I always enjoy the Soap Factory. This summer they have featured a number of local artists with multi-artists shows, unveiling new artists last each month. Actually each show involves artist coordinators who choose emerging artists to show.
The most prominent part of the most recent show is the series of nine tents. Each adopted/adapted by an artist. While each tent is the same size, same shape, same color from the outside – in inside each is unique. One was like a camping scene, except that the contents (empty boxes, shoes, mattress, stuff) was all painted white. One faced two bull-horn speakers at each other alternating static and connected via cords and metal-spelled words. One included a strange adult film – with two people in a bed. Only you notice immediately that the two people were not filmed together. It’s really two women superimposed together in a bed. And then it’s not really clear if it’s two women or the same woman filmed twice.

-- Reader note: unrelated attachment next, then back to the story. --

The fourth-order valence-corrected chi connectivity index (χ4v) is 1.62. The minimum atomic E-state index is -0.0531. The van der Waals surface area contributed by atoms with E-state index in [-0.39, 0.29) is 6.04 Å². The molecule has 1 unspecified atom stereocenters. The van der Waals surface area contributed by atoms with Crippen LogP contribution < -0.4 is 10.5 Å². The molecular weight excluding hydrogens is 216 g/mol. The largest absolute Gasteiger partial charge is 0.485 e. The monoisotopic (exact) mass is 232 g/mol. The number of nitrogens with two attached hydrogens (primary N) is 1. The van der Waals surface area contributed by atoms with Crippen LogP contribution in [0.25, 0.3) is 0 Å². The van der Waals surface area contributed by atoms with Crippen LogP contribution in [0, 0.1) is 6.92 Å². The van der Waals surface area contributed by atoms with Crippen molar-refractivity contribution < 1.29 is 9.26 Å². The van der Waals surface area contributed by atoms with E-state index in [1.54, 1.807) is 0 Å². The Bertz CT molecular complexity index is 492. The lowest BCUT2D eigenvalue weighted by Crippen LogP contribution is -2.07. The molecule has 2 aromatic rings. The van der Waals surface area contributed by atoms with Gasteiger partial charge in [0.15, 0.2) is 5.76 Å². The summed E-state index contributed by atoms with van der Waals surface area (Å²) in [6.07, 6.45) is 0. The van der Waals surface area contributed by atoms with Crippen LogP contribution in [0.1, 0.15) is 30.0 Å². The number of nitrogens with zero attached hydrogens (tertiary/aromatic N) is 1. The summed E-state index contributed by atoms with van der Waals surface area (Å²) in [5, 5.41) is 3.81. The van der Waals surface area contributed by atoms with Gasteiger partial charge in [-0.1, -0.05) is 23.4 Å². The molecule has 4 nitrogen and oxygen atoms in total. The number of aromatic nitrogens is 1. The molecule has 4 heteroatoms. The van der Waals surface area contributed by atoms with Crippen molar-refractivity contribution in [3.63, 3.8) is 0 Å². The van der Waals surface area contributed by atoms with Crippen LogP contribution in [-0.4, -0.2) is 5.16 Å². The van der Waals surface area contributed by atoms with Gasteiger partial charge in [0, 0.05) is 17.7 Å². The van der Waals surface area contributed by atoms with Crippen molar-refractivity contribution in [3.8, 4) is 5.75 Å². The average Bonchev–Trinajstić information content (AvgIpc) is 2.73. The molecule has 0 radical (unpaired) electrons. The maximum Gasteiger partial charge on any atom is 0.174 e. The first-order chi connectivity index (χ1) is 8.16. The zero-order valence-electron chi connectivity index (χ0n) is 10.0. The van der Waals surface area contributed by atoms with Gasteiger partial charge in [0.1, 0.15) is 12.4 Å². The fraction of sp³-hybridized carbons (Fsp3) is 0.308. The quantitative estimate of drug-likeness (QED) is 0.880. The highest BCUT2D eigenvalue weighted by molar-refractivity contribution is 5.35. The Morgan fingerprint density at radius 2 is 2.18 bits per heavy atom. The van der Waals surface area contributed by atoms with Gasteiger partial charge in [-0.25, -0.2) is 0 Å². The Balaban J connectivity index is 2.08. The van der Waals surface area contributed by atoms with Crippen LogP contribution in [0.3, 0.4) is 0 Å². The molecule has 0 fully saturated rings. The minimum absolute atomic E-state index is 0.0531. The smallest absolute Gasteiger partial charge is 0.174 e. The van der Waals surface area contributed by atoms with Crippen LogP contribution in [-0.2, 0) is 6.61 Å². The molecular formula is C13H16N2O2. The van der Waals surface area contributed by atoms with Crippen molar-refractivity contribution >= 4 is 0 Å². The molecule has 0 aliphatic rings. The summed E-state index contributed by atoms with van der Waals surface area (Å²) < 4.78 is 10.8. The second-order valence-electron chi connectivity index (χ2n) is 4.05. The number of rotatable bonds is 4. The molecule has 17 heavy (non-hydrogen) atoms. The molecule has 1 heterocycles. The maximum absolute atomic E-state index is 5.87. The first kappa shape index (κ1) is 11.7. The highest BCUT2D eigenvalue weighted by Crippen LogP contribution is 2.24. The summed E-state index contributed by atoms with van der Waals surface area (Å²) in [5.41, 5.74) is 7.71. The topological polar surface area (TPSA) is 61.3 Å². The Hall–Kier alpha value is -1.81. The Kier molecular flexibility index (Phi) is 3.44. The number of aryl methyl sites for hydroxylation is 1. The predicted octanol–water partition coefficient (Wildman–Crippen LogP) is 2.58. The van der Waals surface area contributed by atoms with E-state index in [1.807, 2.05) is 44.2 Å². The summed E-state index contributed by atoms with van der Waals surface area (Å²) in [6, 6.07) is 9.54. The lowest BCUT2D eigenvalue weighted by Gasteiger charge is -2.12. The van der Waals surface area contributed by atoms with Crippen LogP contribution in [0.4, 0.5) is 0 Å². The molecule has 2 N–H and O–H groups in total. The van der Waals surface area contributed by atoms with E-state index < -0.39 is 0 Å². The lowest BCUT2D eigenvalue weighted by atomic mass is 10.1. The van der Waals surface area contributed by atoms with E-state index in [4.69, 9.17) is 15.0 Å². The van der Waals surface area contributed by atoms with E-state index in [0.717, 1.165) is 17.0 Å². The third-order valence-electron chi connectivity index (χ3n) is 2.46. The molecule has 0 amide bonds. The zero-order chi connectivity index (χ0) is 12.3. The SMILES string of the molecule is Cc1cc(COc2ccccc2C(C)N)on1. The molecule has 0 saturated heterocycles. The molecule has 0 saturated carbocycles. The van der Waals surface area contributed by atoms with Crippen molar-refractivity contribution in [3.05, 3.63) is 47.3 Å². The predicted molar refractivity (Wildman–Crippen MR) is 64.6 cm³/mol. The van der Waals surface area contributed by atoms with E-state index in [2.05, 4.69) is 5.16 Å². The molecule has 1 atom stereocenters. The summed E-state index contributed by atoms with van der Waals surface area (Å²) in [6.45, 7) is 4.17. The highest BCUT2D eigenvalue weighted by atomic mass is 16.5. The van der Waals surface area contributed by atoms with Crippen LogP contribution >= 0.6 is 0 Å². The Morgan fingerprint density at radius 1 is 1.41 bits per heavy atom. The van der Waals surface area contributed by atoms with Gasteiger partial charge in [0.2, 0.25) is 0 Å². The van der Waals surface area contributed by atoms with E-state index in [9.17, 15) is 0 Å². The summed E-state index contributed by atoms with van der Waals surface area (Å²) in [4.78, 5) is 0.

I like the concept of surprises packaged the same but very different inside. As a whole they covered themes. Some art in tents was more intense than other.
The other prominent work was from Lela Pierce. It takes up the back end of Gallery 3. Starting with a structure that looks like a hut created from tree roots, moving to a spider web or bicycle spoke of red yarn splayed out and leading to shadow figured in gauzy material hanging from the ceiling. The string seemingly going to a bullet hole or would of the figure with raised arms.
You can walk through the exhibit. It’s like a maze with very sheer gauze walls. It’s beautiful. It’s ethereal. It’s touching and sad.
I’ll have to go back to focus on the other art another time. It’s one of the things I like best about the Soap Factory. Each show deserves – maybe requires – multiple visits.